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Weifang kite festival attracts international hobbyists (3)

By Chitraleka Basu (China Daily)

10:34, July 23, 2012

Zhong Jian's dragon lay all taut and sprawled on the ground. He was waiting for a stronger wind to pull it up. "But once it does, I'll easily win the competition," he tells us. "And even if I don't, I'll compete again next year."

Meanwhile, a giant parachute-shaped soft kite in rainbow colors that a crowd of people had been trying to fly for a while, lifted a few meters off the ground only to drop again, sweeping across the ground.

Spectators scurried to get out of its way, not wanting to get caught in the maze of a 100 strings attached to it. Those in the fore of the army of 40-odd people trying to hoist it up fell and rolled a few meters out of the way.

A stunt kite team from Taiyuan in Shanxi province pulled off an awesome feat. Manipulated by four team members, four kites twisted and twirled, rolled and dove into the air, to the tune of lively songs.

The kite runners skipped backwards and bent over, touching the ground almost, as if dancing in sync with the kites they flew.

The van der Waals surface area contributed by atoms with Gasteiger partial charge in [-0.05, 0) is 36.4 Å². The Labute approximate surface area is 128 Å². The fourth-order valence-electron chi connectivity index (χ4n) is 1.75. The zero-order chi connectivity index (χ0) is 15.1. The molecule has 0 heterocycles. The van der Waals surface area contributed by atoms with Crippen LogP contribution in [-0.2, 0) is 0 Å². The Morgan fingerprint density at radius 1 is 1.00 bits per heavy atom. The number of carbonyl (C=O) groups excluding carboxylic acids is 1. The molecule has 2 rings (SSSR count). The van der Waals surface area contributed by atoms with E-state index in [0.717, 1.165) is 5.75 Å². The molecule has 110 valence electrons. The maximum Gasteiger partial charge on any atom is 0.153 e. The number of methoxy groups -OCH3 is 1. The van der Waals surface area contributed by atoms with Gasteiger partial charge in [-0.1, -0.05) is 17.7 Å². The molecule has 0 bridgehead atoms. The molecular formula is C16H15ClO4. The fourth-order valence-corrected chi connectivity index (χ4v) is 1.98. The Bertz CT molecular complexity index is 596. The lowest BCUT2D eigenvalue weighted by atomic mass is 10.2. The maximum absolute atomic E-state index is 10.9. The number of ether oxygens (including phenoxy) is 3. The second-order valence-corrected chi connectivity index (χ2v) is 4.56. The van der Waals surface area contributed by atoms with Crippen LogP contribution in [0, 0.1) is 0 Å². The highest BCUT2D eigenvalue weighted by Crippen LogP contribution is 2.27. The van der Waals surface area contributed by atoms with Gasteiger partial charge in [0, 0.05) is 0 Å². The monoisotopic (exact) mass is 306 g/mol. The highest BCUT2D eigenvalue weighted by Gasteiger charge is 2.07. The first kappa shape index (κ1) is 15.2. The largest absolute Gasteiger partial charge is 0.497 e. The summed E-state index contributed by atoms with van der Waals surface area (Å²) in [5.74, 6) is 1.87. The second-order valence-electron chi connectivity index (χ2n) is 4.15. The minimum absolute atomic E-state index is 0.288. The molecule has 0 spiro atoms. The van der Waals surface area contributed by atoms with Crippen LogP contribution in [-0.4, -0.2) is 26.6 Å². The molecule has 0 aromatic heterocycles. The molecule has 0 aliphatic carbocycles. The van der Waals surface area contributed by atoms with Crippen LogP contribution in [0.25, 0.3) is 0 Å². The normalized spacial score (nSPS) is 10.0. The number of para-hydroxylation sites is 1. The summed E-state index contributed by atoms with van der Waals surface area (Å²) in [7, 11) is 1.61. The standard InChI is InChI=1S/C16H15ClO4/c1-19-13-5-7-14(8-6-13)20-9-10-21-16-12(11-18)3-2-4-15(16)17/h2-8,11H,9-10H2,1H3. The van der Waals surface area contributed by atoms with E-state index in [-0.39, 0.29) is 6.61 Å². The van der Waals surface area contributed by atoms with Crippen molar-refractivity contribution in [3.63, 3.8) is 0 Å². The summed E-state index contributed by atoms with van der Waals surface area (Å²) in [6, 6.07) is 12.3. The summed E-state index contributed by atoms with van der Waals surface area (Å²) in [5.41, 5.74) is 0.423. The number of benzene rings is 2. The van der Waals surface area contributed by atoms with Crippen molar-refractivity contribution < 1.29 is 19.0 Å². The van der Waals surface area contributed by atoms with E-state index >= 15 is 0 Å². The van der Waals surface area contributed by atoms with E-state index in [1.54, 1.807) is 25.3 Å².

"I fell in love with kite ballet when I first saw a video on a foreign website about 20 years ago. Few Chinese kite flyers were into the sport at that time," says Niu Yongjun, their leader.

"An American kite team brought stunt kites to the Weifang kite festival in 2009. They helped us buy a set and taught us the basics. When the wind is below 10 kilometer per hour, we select slow movements. It seems you can do anything with your kite. I just love the feeling."

Dan Tonio of San Diego, California, was busy fixing a four-line stunt kite. He runs what he calls the last American kite manufacturing company. Dan was in Weifang not to compete or pursue business interests, but for the pure joy of "hanging out with friends from all across the world".

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